Imprisonment may be a safer alternative for dictators who wish to reduce the long-term threat of purged first-generation elites, compared with the outcomes described earlier. Imprisonment involves agents of the state arresting the elite and placing them under house arrest or in prison. Imprisonment strikes a balance between release, exile, and execution because it inhibits the threatening purged first-generation elite's ability to coordinate revenge against the dictator within the country, does not send them abroad where they can also foment dissent and does not provoke retaliatory violence or assassination by the executed elite's followers or allies. Incarcerating a purged first-generation elite for some time helps reduce the strength of their linkages – followers must seek out new patrons, and their relations with other elites weaken – and leaves open the possibility of rehabilitation, which other elites may see as leniency on the dictator's part compared to more extreme punishment.

The benefits of imprisoning first-generation elites are illustrated by the early years of Yugoslavia under Josip Broz Tito. Tensions over Tito's growing independence after the Second World War eventually led to his ruling Communist Party of Yugoslavia (KPJ) being expelled from the Communist Bloc in 1948 (Procacci et al. Reference Procacci1994). Although Tito commanded considerable loyalty, some elites questioned whether his pariah status would make the regime vulnerable to invasion by the Soviet Union (Armstrong 1951). Despite this challenge, the KPJ's ruling Politburo remained mostly unified, with the only exception who dared to challenge Tito being Sreten Žujović, a former partisan commander and member of the party's leadership since prior to The Second World War (Pirjevec Reference Pirjevec2011, 28). Žujović attempted to speak out against Tito at a plenum of the KPJ Central Committee but was overwhelmingly denounced and accused of being a Soviet spy (West Reference West1994). After a brief investigation into his motives, Žujović was purged and imprisoned, effectively ending the threat against Tito from within the party leadership (Banac Reference Banac1988). These theoretical arguments and case illustrations of purge outcomes motivate our second hypothesis:

Hypothesis 2: Dictators are more likely to incarcerate first-generation elites than purge them via other outcomes.

Research Design

We test our hypotheses with new individual-level quantitative data on members of sixteen autocratic ruling institutions between 1922 and 2020.Footnote 4 Each ruling institution exists in the possible universe of cases: one of the 294 regime spells identified as autocratic by Geddes, Wright, and Frantz (Reference Geddes, Wright and Frantz2014), with the exception of Nazi Germany.Footnote 5 A ruling institution is defined as the formal organ that was the regime's key de facto decision-making body. Regimes often have multiple institutions that may hold substantial powers and contain notable elites (that is, a cabinet and a party executive committee); however, between them, one can usually be identified qualitatively as being paramount in guiding state policy, even if it is not their official portfolio.Footnote 6 Although we acknowledge that ruling coalitions may extend beyond membership in a single institution, we intentionally sample elites from the de facto ruling institution to ensure observations include only elites that are part of the most powerful ‘inner circle’ and not defanged technocrats or lesser figures in other autocratic institutions. Our individual-level dataset has limitations, such as studying over-time effects or broader societal conditions that may motivate purges, but this structure matches our individual-level hypotheses and our non-time-varying key independent variable.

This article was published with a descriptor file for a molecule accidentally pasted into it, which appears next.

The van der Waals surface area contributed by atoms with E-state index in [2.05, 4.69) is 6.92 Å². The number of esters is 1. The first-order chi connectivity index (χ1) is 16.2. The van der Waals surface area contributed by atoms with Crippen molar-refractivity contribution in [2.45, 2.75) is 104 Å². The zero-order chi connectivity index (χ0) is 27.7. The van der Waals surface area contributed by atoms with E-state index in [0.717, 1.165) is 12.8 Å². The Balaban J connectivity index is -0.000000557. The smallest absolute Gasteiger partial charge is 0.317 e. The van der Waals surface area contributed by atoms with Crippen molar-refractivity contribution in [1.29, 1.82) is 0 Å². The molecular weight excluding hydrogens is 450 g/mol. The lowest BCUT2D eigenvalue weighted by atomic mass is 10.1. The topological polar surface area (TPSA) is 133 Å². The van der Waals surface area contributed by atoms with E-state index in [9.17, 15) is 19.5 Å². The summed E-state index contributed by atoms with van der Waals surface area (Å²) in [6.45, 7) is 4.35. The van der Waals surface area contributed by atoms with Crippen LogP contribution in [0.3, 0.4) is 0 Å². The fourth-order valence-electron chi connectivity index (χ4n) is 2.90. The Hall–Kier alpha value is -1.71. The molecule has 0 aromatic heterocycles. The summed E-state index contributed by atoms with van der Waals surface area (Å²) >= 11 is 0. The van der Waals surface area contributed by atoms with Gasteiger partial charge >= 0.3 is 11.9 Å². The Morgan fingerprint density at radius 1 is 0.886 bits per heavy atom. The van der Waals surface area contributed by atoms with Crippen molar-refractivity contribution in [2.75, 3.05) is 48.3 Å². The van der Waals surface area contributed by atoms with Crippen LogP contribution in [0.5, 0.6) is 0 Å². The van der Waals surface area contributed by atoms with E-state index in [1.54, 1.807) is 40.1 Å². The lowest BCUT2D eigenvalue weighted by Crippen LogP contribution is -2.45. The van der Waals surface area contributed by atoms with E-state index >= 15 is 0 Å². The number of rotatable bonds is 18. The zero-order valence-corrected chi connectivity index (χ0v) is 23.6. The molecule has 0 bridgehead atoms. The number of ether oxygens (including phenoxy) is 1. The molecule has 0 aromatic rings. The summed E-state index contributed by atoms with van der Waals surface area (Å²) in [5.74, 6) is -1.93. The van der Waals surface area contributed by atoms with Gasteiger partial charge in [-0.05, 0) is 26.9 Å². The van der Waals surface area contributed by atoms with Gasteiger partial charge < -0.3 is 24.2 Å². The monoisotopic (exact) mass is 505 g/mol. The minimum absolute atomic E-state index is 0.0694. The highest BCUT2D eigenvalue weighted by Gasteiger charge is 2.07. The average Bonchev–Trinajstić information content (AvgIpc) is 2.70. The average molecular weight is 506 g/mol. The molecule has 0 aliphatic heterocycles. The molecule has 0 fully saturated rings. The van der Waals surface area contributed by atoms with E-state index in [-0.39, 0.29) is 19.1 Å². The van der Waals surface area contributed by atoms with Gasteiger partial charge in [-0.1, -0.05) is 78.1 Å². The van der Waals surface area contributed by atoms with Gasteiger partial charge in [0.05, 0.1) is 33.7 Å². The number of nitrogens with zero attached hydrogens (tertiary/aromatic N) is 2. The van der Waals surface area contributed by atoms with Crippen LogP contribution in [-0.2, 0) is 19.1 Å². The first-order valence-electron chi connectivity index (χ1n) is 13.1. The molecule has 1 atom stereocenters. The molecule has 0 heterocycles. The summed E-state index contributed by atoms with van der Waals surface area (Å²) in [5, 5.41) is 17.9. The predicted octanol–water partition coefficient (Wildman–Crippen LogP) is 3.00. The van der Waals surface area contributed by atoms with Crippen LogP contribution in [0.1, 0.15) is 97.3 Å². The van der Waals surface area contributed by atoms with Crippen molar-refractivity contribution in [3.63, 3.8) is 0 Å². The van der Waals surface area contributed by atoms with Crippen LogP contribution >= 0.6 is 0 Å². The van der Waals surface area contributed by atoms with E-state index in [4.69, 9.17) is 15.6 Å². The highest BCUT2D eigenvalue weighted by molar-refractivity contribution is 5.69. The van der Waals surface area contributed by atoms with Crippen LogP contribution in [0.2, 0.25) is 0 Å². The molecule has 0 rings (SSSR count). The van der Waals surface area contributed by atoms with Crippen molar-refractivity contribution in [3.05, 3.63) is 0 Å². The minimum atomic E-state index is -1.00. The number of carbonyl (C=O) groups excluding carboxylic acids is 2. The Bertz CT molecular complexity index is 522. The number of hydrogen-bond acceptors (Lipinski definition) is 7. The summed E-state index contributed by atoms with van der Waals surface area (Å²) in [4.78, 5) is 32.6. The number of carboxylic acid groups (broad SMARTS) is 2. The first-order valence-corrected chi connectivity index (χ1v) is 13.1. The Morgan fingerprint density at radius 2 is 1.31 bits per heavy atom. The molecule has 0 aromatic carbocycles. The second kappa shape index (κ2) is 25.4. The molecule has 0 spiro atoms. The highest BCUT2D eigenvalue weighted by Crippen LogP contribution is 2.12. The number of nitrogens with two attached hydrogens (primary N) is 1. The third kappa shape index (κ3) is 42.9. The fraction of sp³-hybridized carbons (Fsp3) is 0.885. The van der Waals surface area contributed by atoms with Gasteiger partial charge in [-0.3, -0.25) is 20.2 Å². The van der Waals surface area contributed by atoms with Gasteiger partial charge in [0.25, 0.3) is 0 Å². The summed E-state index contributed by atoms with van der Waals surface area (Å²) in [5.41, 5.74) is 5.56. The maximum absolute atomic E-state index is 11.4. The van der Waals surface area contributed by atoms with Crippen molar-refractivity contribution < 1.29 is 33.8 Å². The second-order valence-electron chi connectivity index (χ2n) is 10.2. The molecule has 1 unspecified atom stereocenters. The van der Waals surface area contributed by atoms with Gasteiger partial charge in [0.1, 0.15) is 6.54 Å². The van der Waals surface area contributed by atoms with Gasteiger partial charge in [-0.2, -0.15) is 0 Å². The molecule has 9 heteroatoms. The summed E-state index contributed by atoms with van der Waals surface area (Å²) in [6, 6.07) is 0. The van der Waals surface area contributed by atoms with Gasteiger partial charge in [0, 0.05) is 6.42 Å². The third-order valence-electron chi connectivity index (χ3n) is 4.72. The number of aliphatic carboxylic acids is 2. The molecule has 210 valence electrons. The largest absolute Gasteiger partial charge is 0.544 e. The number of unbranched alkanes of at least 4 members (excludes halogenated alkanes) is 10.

Identifying power centres in autocracies can be challenging due to their institutional diversity and opacity (Gandhi and Sumner Reference Gandhi and Sumner2020). Taking a rigid institutional approach to identification is risky because it relies on formal state arrangements, which many dictatorships ignore or minimize for de facto arrangements. For example, many dictatorships have executive powers formally vested with the presidential or ministerial cabinets of ministers, similar to democracies. However, in many cases, only focusing on cabinets as the locus of autocratic power would miss other organs that are, in practice, more important and contain more central figures, such as a ruling party's political bureau. Rather than relying on a strict cross-national identification rule that could miss the nuance of certain informal or irregular institutional arrangements of power across autocracies, we remained flexible in identifying the central ruling institution, drawing upon historical accounts of power centres and the institutional membership of key figures, rather than basing inclusion on formal legal rules that often do not provide satisfactory context in the realm of autocratic politics.Footnote 7

Utilizing this method of identifying the centres of power in autocracies, we selected a sample of ruling institutions from which we drew our roster of elites (see Table 1). Our selection of ruling institutions is intentionally not random; rather, we aimed to ensure an inclusive sample that reflected important diversities across autocratic regime subtypes. We also assessed inclusion to account for diversity across ruling institutions' temporal survival and geographic location, as well as considering source information availability. This strategy led us to a sample of 16 ruling institutions that included five ministerial cabinets, four party executive committees, and six military boards (juntas).